Curaleaf Holdings (CSE:CURA) Has A Somewhat Strained Balance Sheet

By
Simply Wall St
Published
January 11, 2021

David Iben put it well when he said, 'Volatility is not a risk we care about. What we care about is avoiding the permanent loss of capital.' So it might be obvious that you need to consider debt, when you think about how risky any given stock is, because too much debt can sink a company. We can see that Curaleaf Holdings, Inc. (CSE:CURA) does use debt in its business. But the more important question is: how much risk is that debt creating?

When Is Debt Dangerous?

Debt assists a business until the business has trouble paying it off, either with new capital or with free cash flow. If things get really bad, the lenders can take control of the business. However, a more usual (but still expensive) situation is where a company must dilute shareholders at a cheap share price simply to get debt under control. Of course, the upside of debt is that it often represents cheap capital, especially when it replaces dilution in a company with the ability to reinvest at high rates of return. The first step when considering a company's debt levels is to consider its cash and debt together.

See our latest analysis for Curaleaf Holdings

How Much Debt Does Curaleaf Holdings Carry?

You can click the graphic below for the historical numbers, but it shows that as of September 2020 Curaleaf Holdings had US$280.0m of debt, an increase on US$106.0m, over one year. However, it does have US$84.6m in cash offsetting this, leading to net debt of about US$195.4m.

CNSX:CURA Debt to Equity History January 11th 2021

How Healthy Is Curaleaf Holdings' Balance Sheet?

According to the last reported balance sheet, Curaleaf Holdings had liabilities of US$177.2m due within 12 months, and liabilities of US$796.4m due beyond 12 months. Offsetting these obligations, it had cash of US$84.6m as well as receivables valued at US$23.0m due within 12 months. So its liabilities outweigh the sum of its cash and (near-term) receivables by US$866.0m.

Given Curaleaf Holdings has a market capitalization of US$9.08b, it's hard to believe these liabilities pose much threat. However, we do think it is worth keeping an eye on its balance sheet strength, as it may change over time.

In order to size up a company's debt relative to its earnings, we calculate its net debt divided by its earnings before interest, tax, depreciation, and amortization (EBITDA) and its earnings before interest and tax (EBIT) divided by its interest expense (its interest cover). Thus we consider debt relative to earnings both with and without depreciation and amortization expenses.

Even though Curaleaf Holdings's debt is only 1.5, its interest cover is really very low at 1.8. This does have us wondering if the company pays high interest because it is considered risky. Either way there's no doubt the stock is using meaningful leverage. We also note that Curaleaf Holdings improved its EBIT from a last year's loss to a positive US$77m. When analysing debt levels, the balance sheet is the obvious place to start. But ultimately the future profitability of the business will decide if Curaleaf Holdings can strengthen its balance sheet over time. So if you're focused on the future you can check out this free report showing analyst profit forecasts.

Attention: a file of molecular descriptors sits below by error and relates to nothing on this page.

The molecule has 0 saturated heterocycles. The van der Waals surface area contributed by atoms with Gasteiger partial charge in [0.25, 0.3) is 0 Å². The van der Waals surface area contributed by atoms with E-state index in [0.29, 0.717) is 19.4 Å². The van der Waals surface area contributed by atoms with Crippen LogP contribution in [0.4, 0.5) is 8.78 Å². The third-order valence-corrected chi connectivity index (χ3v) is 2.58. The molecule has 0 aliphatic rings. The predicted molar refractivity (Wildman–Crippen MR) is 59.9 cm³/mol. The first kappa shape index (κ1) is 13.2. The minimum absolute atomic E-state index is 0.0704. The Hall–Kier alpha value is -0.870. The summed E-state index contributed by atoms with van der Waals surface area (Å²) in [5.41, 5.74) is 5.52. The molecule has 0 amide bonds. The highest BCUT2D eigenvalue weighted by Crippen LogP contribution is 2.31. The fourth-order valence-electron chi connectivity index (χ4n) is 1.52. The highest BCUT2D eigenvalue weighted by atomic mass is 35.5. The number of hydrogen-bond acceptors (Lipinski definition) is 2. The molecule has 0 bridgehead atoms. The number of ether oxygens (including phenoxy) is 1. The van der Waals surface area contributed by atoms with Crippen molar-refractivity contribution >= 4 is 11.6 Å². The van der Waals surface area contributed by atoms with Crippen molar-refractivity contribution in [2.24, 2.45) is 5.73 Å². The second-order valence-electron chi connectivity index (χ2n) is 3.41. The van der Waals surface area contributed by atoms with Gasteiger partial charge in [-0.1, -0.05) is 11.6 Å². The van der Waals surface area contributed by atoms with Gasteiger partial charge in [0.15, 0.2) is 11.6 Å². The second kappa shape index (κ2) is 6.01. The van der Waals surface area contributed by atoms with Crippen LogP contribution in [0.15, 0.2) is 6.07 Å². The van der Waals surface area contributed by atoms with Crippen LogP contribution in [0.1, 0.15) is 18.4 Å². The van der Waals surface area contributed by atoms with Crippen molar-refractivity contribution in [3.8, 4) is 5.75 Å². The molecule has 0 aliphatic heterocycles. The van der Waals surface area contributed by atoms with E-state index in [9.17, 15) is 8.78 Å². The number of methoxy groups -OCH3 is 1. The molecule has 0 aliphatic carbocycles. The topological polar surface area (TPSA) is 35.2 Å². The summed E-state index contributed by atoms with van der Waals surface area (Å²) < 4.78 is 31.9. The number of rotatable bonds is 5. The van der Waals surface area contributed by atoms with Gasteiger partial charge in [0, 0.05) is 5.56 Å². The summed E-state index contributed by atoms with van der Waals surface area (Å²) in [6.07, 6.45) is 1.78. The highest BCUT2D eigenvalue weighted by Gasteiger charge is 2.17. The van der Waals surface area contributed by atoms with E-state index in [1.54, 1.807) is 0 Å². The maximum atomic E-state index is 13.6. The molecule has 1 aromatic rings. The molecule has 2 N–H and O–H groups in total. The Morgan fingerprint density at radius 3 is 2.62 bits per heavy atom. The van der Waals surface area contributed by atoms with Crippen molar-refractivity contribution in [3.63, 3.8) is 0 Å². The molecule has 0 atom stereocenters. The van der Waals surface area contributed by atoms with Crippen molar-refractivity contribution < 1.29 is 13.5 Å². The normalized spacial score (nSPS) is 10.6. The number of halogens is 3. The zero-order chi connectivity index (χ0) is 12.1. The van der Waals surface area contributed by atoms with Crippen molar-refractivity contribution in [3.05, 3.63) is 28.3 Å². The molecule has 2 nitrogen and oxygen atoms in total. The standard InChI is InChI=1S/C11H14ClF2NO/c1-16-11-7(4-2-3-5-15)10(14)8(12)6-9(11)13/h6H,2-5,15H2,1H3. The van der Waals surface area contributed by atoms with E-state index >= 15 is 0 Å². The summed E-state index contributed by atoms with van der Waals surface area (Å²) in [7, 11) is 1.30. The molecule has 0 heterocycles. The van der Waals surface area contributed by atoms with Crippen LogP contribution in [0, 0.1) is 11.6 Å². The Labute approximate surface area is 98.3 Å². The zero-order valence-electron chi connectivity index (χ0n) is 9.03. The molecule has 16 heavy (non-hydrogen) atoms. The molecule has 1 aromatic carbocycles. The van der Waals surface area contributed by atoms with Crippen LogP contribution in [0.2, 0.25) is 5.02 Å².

But our final consideration is also important, because a company cannot pay debt with paper profits; it needs cold hard cash. So it is important to check how much of its earnings before interest and tax (EBIT) converts to actual free cash flow. During the last year, Curaleaf Holdings burned a lot of cash. While that may be a result of expenditure for growth, it does make the debt far more risky.

Our View

While Curaleaf Holdings's interest cover makes us cautious about it, its track record of converting EBIT to free cash flow is no better. But its not so bad at managing its debt, based on its EBITDA,. When we consider all the factors discussed, it seems to us that Curaleaf Holdings is taking some risks with its use of debt. While that debt can boost returns, we think the company has enough leverage now. When analysing debt levels, the balance sheet is the obvious place to start. But ultimately, every company can contain risks that exist outside of the balance sheet. Be aware that Curaleaf Holdings is showing 4 warning signs in our investment analysis , you should know about...

If you're interested in investing in businesses that can grow profits without the burden of debt, then check out this free list of growing businesses that have net cash on the balance sheet.

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This article by Simply Wall St is general in nature. It does not constitute a recommendation to buy or sell any stock, and does not take account of your objectives, or your financial situation. We aim to bring you long-term focused analysis driven by fundamental data. Note that our analysis may not factor in the latest price-sensitive company announcements or qualitative material. Simply Wall St has no position in any stocks mentioned.
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